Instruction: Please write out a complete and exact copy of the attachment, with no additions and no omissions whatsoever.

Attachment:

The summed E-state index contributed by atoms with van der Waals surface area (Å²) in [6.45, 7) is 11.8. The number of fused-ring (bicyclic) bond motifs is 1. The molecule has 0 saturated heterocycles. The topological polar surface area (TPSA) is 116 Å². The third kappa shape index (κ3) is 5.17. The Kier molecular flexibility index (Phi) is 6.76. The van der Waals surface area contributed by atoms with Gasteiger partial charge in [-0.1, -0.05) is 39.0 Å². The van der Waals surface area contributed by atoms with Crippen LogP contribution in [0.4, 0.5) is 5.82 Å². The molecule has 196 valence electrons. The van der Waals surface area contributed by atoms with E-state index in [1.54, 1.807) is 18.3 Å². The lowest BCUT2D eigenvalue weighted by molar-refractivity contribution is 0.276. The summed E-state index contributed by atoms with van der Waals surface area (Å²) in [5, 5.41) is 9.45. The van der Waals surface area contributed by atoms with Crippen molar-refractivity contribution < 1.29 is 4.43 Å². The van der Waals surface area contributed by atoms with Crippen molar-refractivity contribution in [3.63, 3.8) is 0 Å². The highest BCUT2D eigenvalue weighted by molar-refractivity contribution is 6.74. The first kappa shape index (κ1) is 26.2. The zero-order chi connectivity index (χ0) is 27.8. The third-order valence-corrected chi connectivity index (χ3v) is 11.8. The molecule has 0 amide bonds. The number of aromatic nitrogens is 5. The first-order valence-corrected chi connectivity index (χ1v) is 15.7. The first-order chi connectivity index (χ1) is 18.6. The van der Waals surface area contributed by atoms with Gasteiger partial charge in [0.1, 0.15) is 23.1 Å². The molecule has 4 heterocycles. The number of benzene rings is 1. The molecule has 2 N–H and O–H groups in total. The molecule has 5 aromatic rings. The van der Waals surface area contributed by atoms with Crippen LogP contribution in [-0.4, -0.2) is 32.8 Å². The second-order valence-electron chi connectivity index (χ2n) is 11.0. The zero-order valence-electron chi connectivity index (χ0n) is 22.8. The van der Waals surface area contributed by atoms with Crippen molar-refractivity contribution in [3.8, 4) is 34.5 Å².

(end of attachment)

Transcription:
The summed E-state index contributed by atoms with van der Waals surface area (Å²) in [6.45, 7) is 11.8. The number of fused-ring (bicyclic) bond motifs is 1. The molecule has 0 saturated heterocycles. The topological polar surface area (TPSA) is 116 Å². The third kappa shape index (κ3) is 5.17. The Kier molecular flexibility index (Phi) is 6.76. The van der Waals surface area contributed by atoms with Gasteiger partial charge in [-0.1, -0.05) is 39.0 Å². The van der Waals surface area contributed by atoms with Crippen LogP contribution in [0.4, 0.5) is 5.82 Å². The molecule has 196 valence electrons. The van der Waals surface area contributed by atoms with E-state index in [1.54, 1.807) is 18.3 Å². The lowest BCUT2D eigenvalue weighted by molar-refractivity contribution is 0.276. The summed E-state index contributed by atoms with van der Waals surface area (Å²) in [5, 5.41) is 9.45. The van der Waals surface area contributed by atoms with Crippen molar-refractivity contribution < 1.29 is 4.43 Å². The van der Waals surface area contributed by atoms with Crippen molar-refractivity contribution in [3.63, 3.8) is 0 Å². The highest BCUT2D eigenvalue weighted by molar-refractivity contribution is 6.74. The first kappa shape index (κ1) is 26.2. The zero-order chi connectivity index (χ0) is 27.8. The third-order valence-corrected chi connectivity index (χ3v) is 11.8. The molecule has 0 amide bonds. The number of aromatic nitrogens is 5. The first-order valence-corrected chi connectivity index (χ1v) is 15.7. The first-order chi connectivity index (χ1) is 18.6. The van der Waals surface area contributed by atoms with Gasteiger partial charge in [0.1, 0.15) is 23.1 Å². The molecule has 4 heterocycles. The number of benzene rings is 1. The molecule has 2 N–H and O–H groups in total. The molecule has 5 aromatic rings. The van der Waals surface area contributed by atoms with Crippen LogP contribution in [-0.4, -0.2) is 32.8 Å². The second-order valence-electron chi connectivity index (χ2n) is 11.0. The zero-order valence-electron chi connectivity index (χ0n) is 22.8. The van der Waals surface area contributed by atoms with Crippen molar-refractivity contribution in [3.8, 4) is 34.5 Å².